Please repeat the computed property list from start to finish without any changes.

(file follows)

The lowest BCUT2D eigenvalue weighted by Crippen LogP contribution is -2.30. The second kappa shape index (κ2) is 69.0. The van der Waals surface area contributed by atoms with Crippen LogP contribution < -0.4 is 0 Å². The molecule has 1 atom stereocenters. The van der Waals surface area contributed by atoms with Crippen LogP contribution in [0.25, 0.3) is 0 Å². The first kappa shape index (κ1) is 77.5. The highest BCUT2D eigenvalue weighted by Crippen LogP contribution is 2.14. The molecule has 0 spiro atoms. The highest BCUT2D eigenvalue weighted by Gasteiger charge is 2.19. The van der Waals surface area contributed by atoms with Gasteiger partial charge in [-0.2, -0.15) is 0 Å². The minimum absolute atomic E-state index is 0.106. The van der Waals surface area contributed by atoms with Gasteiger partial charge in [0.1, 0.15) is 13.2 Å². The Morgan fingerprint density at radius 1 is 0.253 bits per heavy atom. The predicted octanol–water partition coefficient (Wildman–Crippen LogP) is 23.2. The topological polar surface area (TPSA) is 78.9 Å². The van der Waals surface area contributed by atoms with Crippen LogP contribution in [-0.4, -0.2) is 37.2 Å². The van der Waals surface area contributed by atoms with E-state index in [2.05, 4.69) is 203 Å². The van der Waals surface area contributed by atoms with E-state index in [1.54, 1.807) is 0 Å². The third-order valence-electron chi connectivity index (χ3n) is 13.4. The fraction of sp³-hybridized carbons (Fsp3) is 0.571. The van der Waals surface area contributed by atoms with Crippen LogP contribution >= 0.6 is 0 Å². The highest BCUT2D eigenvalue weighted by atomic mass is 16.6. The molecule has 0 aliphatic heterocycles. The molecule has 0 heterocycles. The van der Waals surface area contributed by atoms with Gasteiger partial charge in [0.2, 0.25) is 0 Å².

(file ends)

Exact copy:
The lowest BCUT2D eigenvalue weighted by Crippen LogP contribution is -2.30. The second kappa shape index (κ2) is 69.0. The van der Waals surface area contributed by atoms with Crippen LogP contribution < -0.4 is 0 Å². The molecule has 1 atom stereocenters. The van der Waals surface area contributed by atoms with Crippen LogP contribution in [0.25, 0.3) is 0 Å². The first kappa shape index (κ1) is 77.5. The highest BCUT2D eigenvalue weighted by Crippen LogP contribution is 2.14. The molecule has 0 spiro atoms. The highest BCUT2D eigenvalue weighted by Gasteiger charge is 2.19. The van der Waals surface area contributed by atoms with Gasteiger partial charge in [-0.2, -0.15) is 0 Å². The minimum absolute atomic E-state index is 0.106. The van der Waals surface area contributed by atoms with Gasteiger partial charge in [0.1, 0.15) is 13.2 Å². The Morgan fingerprint density at radius 1 is 0.253 bits per heavy atom. The predicted octanol–water partition coefficient (Wildman–Crippen LogP) is 23.2. The topological polar surface area (TPSA) is 78.9 Å². The van der Waals surface area contributed by atoms with Crippen LogP contribution in [-0.4, -0.2) is 37.2 Å². The van der Waals surface area contributed by atoms with E-state index in [2.05, 4.69) is 203 Å². The van der Waals surface area contributed by atoms with E-state index in [1.54, 1.807) is 0 Å². The third-order valence-electron chi connectivity index (χ3n) is 13.4. The fraction of sp³-hybridized carbons (Fsp3) is 0.571. The van der Waals surface area contributed by atoms with Crippen LogP contribution >= 0.6 is 0 Å². The highest BCUT2D eigenvalue weighted by atomic mass is 16.6. The molecule has 0 aliphatic heterocycles. The molecule has 0 heterocycles. The van der Waals surface area contributed by atoms with Gasteiger partial charge in [0.2, 0.25) is 0 Å².